I went to the The Diner not once, but TWICE in one week to get my American fix.  Day 1 I tested out their hot wings, which came with the ever essential bleu cheese dip, and also ordered - get this, a chilli cheese dog.  HAHAHA!! ME? Eating a whole chilli cheese dog?  Yes, I damn well did! The amount of times I complained to people for liking Skyline Chili and I turn around and eat this beast? It's insane.

The Diner - Hot Wings

The Diner - Chili Cheese and Bacon Dog

The Good: FINALLY a real hot dog bun!! So soft and sweet, I've missed you.  Also, crispy bacon on a chili dog? That's some Man v Food action there.  Also, the bleu cheese dip was to die for.
The Bad: Who in their right mind breads hot wings? I was so disappointed as I have no bigger food phobia of eating things that make a mess, than I do of things that are breaded and then made soggy by a sauce.  They also weren't hot (as in spicy). But I ate them and I was satisfied enough from the seriously OTT hot dog in front of me.

The second time around, I figured I could trust the place for breakfast.  

The Diner - Lumberjack Breakfast

Fluffy pancakes: check
Served with heaps of bacon and scrambled eggs: check
Powdered sugar: sweet check
Filtered Coffee: check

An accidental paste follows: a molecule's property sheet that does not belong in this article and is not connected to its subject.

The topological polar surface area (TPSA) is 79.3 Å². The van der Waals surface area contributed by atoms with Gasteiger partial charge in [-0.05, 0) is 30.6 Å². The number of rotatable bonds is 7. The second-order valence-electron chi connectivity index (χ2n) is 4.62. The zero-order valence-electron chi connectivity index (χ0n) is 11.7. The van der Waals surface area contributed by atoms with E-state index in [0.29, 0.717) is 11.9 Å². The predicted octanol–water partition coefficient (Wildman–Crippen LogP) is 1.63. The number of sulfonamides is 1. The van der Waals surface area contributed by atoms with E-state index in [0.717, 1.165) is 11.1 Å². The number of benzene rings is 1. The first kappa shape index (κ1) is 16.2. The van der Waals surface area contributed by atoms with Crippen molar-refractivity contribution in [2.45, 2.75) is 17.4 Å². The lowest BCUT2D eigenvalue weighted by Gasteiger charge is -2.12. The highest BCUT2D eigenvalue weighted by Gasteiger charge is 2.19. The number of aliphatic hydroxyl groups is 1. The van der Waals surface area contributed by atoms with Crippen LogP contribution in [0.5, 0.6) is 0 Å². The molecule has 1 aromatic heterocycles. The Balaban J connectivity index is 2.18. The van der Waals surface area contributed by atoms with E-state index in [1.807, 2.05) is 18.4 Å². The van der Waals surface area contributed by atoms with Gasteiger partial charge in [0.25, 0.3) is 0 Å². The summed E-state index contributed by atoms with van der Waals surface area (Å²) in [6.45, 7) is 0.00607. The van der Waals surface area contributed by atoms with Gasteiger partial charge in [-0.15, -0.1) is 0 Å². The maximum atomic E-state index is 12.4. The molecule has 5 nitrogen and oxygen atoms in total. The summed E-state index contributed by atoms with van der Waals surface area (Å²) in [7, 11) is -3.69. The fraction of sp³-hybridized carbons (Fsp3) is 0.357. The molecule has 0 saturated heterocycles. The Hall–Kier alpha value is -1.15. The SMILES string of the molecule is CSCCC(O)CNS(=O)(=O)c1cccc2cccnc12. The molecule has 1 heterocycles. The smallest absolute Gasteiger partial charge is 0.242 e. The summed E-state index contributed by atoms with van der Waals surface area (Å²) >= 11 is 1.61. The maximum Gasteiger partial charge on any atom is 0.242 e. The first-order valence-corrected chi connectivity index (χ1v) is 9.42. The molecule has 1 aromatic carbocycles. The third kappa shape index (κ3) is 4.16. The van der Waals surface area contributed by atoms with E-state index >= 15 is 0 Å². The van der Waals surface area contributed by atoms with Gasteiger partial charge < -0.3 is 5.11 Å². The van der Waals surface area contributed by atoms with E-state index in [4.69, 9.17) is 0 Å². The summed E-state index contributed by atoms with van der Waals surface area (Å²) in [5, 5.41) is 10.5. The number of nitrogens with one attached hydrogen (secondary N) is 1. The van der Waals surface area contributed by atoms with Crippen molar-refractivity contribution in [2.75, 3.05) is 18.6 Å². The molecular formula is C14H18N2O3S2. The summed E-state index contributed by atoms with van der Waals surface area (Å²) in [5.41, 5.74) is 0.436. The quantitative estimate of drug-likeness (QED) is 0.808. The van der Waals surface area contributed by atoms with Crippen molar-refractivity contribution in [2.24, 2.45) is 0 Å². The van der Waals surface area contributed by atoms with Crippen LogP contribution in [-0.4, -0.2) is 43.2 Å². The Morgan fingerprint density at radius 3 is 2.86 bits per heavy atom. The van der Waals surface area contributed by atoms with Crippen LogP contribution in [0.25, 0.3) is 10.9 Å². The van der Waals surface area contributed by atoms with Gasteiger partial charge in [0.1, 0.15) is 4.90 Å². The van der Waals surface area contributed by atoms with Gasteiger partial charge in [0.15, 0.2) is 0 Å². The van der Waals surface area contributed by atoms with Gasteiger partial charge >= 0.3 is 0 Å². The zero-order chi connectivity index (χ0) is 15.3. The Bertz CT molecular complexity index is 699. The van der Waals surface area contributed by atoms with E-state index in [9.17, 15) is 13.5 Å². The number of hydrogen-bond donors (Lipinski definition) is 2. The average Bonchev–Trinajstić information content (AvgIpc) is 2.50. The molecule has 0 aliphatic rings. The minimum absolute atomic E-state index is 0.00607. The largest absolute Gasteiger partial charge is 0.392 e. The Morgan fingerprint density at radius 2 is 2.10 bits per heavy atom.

Maple Syrup: served in a small pot that you pump fastfood ketchup in to - fail!

Once I was able to get the staff's attention again I did get more syrup, but honestly, you can't serve me pancakes that look like that and then syrup that I can lap up with one lick.  That being said, The Diner gets the biggest points from me for being as close to home as the so-called American chains in London get.  I was very impressed, very full and always left with a very happy taste in my mouth.

The Diner - Camden can be found at:

2 Jamestown Road
Camden Town

Nearest Tube: Camden Town

The Diner (Camden) on Urbanspoon
Square Meal

23 July 2012

Seeking Dance - Swing Dancing at Stern Hall

There's only one thing I miss from home as much as I miss the food, and it's dancing.  I spent my last few years in Ohio learning and teaching ballroom dance.  Some of my friends have even gone on to be dance teachers, and I envy that they're able to do what we all love so much, every day.